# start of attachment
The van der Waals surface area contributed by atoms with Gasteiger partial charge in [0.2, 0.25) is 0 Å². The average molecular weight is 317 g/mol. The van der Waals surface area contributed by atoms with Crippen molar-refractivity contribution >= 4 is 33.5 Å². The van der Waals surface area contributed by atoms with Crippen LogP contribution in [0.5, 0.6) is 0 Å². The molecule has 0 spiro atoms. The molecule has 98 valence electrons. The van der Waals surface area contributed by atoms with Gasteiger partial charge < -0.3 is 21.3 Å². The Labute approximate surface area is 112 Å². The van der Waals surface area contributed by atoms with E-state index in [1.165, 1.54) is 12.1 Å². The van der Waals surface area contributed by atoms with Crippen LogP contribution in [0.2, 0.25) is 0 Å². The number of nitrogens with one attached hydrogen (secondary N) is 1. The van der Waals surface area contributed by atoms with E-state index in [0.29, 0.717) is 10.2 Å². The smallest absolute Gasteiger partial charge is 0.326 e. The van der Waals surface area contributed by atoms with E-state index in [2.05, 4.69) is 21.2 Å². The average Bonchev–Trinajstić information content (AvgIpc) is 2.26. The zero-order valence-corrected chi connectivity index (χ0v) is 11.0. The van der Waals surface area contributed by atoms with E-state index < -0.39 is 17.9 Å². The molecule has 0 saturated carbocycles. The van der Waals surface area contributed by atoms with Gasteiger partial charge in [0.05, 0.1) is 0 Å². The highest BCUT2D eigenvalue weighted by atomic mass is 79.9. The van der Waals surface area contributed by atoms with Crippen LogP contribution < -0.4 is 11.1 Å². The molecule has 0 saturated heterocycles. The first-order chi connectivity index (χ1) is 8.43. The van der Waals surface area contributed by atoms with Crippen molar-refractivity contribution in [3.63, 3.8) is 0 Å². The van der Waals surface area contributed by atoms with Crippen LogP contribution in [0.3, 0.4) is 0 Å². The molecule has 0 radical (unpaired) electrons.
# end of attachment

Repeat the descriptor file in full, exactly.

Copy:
The van der Waals surface area contributed by atoms with Gasteiger partial charge in [0.2, 0.25) is 0 Å². The average molecular weight is 317 g/mol. The van der Waals surface area contributed by atoms with Crippen molar-refractivity contribution >= 4 is 33.5 Å². The van der Waals surface area contributed by atoms with Crippen LogP contribution in [0.5, 0.6) is 0 Å². The molecule has 0 spiro atoms. The molecule has 98 valence electrons. The van der Waals surface area contributed by atoms with Gasteiger partial charge < -0.3 is 21.3 Å². The Labute approximate surface area is 112 Å². The van der Waals surface area contributed by atoms with E-state index in [1.165, 1.54) is 12.1 Å². The van der Waals surface area contributed by atoms with Crippen LogP contribution in [0.2, 0.25) is 0 Å². The number of nitrogens with one attached hydrogen (secondary N) is 1. The van der Waals surface area contributed by atoms with E-state index in [0.29, 0.717) is 10.2 Å². The smallest absolute Gasteiger partial charge is 0.326 e. The van der Waals surface area contributed by atoms with E-state index in [2.05, 4.69) is 21.2 Å². The average Bonchev–Trinajstić information content (AvgIpc) is 2.26. The zero-order valence-corrected chi connectivity index (χ0v) is 11.0. The van der Waals surface area contributed by atoms with E-state index < -0.39 is 17.9 Å². The molecule has 0 saturated carbocycles. The van der Waals surface area contributed by atoms with Gasteiger partial charge in [0.05, 0.1) is 0 Å². The highest BCUT2D eigenvalue weighted by atomic mass is 79.9. The van der Waals surface area contributed by atoms with Crippen LogP contribution < -0.4 is 11.1 Å². The molecule has 0 saturated heterocycles. The first-order chi connectivity index (χ1) is 8.43. The van der Waals surface area contributed by atoms with Crippen molar-refractivity contribution in [3.63, 3.8) is 0 Å². The van der Waals surface area contributed by atoms with Crippen LogP contribution in [0.3, 0.4) is 0 Å². The molecule has 0 radical (unpaired) electrons.